Numerical Linear Algebra (Part 2)

Least squares problems

Given an $m$ x $n$ matrix $A$ with $m > n$ and an $m$-vector $b$ in general there may not be a vector $x$ such that $A\; x = b$. So instead we can try to find an $x$ such that the residual $b - A\; x$ is "as small as possible". The least squares problem is to do this by minimizing the 2-norm $||\;b - A\;x||$ of the residual (hence the name least squares).

The condition $m>n$ stipulated above makes this an overdetermined least squares problem. The case $munderdetermined problem which we will not cover.

Often the least squares problem is written as $A\; x \simeq b$ to emphasize the approximate nature of the solution.

The four fundamental subspaces of linear algebra corresponding to a matrix $A$ are the range or column space of $A$, the nullspace of $A$, the row space (which is the column space of $A^T$) and the left nullspace (which is the nullspace of $A^T$). We will refer to these as $\operatorname{im} A$, $\operatorname{ker} A$, $\operatorname{im} A^T$ and $\operatorname{ker} A^T$.

These spaces are related by orthogonality in pairs. For example, $\operatorname{im} A^\perp$ = $\operatorname{ker} A^T$ -- the orthogonal complement of the image of $A$ is the kernel of $A^T$. And so on.

The figure below should clarify why $\operatorname{im} A$ is an important object in least squares problems.

alt

Ever point in the image of $A$ corresponds to $A\; x$ for some $x$. The vector from the tip of $b$ to such a point is the residual vector $b - A\; x$. The shortest distance from the tip of $b$ to image of $A$ achieves the minimization of the residual. Thus the corresponding $x$ is the least squares solution.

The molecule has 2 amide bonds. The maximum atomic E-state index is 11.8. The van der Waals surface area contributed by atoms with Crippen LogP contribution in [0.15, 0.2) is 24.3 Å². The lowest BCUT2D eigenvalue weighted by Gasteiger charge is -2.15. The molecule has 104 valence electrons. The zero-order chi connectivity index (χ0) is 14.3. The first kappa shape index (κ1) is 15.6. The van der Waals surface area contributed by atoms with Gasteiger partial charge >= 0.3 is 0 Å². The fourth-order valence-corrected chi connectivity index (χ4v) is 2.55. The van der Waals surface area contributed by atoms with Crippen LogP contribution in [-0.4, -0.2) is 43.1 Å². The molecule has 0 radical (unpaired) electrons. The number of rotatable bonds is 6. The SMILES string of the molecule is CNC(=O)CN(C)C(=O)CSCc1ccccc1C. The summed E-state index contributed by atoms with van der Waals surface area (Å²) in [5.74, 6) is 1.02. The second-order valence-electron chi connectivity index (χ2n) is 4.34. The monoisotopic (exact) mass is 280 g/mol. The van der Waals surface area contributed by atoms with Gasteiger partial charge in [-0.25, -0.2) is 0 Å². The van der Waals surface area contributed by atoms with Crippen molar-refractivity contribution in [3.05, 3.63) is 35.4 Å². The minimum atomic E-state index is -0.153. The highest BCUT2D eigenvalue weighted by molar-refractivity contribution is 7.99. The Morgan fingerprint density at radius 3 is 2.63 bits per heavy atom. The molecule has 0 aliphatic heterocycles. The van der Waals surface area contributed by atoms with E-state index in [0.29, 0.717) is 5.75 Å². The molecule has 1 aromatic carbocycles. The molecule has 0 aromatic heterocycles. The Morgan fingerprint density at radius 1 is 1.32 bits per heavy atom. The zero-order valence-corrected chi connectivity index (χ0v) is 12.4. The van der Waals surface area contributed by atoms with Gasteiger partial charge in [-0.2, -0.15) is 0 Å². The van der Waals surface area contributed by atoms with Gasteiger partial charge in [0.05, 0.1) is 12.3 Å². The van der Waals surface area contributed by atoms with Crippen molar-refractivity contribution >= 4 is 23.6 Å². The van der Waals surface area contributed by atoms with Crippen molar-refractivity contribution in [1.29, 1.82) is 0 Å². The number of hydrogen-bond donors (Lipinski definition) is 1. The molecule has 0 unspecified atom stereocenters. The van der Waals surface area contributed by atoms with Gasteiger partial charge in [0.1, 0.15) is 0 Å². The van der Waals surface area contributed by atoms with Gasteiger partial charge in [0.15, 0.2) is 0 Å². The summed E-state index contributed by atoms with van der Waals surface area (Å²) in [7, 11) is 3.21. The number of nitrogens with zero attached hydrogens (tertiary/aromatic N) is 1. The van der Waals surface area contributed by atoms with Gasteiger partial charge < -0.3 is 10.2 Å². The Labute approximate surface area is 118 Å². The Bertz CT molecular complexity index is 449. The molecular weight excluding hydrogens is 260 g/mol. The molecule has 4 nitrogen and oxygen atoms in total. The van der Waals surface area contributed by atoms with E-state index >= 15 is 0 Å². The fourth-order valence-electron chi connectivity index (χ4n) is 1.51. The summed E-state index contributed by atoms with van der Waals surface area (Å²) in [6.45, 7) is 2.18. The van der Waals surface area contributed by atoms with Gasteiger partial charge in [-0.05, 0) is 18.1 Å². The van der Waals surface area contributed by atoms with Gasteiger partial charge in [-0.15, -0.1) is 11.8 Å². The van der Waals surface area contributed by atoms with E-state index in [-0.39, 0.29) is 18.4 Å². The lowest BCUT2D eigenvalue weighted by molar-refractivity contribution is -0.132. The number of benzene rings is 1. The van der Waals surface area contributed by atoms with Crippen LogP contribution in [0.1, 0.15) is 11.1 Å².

Since we want the residual $r = b - A\; x$ to be orthogonal to the image of $A$, this is the same as requiring $r \in \operatorname{im} A^\perp = \operatorname{ker} A^T$. Thus we want

$$ \begin{align} A^T \; r &= 0\\ A^T\; (b - A\; x) &=0\\ A^T\; b - A^T\;A\; x &= 0 \end{align} $$

Thus the least squares problem can be solved if we can solve the square linear system

$$ A^T\; A\; x = A^T\; b $$

The matrix $A^T\; A$ is square and is nonsingular if and only if $A$ is a full rank matrix (remember we are assuming the $A$ has more rows than columns).

This is the oldest way to solve least squares problems and the above equation is called the normal equation.

The solution can then be expressed as $x = (A^T\; A)^{-1} \; A^T\; b$ and the matrix $(A^T\; A)^{-1} \; A^T$ is called the pseudoinverse of $A$ often written $A^+$. Of course typically we will not use inverses and instead solve the normal equations as a linear solve.

Exercise 1

  1. Compute the conditioning of $A$ and $A^T\; A$ for a few random matrices $A$. How do you think the conditioning of $A$ and $A^T\;A$ are related generally?
  2. Use the normal equation method to solve a least squares problem that finds the "best fit" line through the dataset:
    x = [-0.01, 0.078, 0.191, 0.318, 0.467, 0.54, 0.694, 0.76, 0.898, 0.988]
    y = [0.988, 1.056, 1.142, 1.156, 1.221, 1.279, 1.349, 1.367, 1.463, 1.536]
    Although this is commonly refered to as linear regression, you can see that it really isn't exclusive to lines. You could easily adapt the code to fit quadratics, cubics and so on.
  3. Repeat the above exercise using the least square solver lstsq function from scipy.linalg.
  4. Repeat the exercise using numpy.polyfit(x, y, deg) to compute the best fit line instead.
  5. Finally repeat using scipy.stats.linregress. It provides you with information about how good the fit is.

Least Squares and QR Factorization

The condition number of a full rank tall rectangular matrix $A$ (more rows than columns) is defined by replacing the inverse in the definition of condition number by pseudoinverse. Thus $\operatorname{cond}(A) := ||A||\;\;||A^+||$.